For some, the pandemic has triggered the urge to move to greener (or safer) pastures. At Berdon, we do our best to educate our clients about the tax ramifications of their decisions. They know that in most states there are two ways to be considered a resident (and thereby taxed on worldwide income) for income tax purposes. First, the domicile test. It’s the “touchy-feely” test of what your intentions are and where you intend your home to be. Then there is the arguably more objective statutory resident test. If you have a “permanent place of abode” (a term of art to be discussed at a later date) and are “present” (also a term of art to be further explored) in the jurisdiction for more than 183 days, you are a resident.
Our clients understand the importance of documenting their true intentions and keeping contemporaneous records. They know the “I heard it on the golf course” approach to changing residency just doesn’t work. For those of you who don’t play golf or for golfers waiting patiently for a post-COVID-19 world, that approach usually consists of buying a home in a low or no tax jurisdiction, changing your voter registration and driver’s license, and going to the county clerk to declare your domicile in that new jurisdiction. The more knowledgeable golfers also recommend that you need to stay in your attempted abandoned domicile no more than 183 days.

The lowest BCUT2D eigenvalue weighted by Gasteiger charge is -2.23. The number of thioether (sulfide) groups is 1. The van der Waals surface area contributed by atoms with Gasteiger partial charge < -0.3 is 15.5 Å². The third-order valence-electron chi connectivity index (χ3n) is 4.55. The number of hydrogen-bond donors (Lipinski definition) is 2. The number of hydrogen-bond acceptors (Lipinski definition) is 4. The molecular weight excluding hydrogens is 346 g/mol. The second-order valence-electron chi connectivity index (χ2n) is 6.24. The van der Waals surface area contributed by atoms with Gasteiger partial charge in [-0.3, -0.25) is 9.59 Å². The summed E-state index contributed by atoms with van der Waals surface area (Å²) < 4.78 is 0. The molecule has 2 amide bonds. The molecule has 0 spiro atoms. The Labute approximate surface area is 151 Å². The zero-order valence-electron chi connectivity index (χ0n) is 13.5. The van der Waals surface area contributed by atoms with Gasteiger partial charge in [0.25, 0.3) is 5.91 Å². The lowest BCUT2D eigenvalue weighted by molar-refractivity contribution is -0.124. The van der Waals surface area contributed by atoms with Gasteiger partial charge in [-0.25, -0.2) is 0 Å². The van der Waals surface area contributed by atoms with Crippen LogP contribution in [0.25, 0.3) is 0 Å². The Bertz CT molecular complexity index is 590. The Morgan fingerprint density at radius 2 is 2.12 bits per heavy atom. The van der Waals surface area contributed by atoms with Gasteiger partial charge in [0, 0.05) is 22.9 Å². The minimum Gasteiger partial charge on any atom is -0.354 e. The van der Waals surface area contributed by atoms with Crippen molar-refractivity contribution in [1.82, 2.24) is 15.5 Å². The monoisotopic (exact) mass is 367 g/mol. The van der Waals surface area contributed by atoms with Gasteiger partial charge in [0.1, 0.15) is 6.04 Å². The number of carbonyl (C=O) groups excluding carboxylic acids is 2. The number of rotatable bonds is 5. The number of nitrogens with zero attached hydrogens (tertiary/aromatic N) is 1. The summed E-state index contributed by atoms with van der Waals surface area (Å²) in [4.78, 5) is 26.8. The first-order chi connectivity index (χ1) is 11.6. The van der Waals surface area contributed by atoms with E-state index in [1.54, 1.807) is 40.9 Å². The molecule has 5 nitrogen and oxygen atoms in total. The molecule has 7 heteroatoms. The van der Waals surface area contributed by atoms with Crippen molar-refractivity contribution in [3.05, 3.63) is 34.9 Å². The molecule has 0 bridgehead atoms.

Despite this golf course advice, I have seen many surprised and disappointed taxpayers. Our job is to help those golfing taxpayers survive the trials and tribulations of a residency audit. We then prepare them for the future and often gain a client for life.
If you own a second home or are considering such a purchase, email me at email@example.com. I can’t help your golf stroke or accelerate the distribution of the vaccine, but I can help you avoid tax headaches down the road.
Wayne Berkowitz, a tax partner and co-leader of the State and Local Tax Group at Berdon LLP, advises on the unique requirements of governments and municipalities across the nation.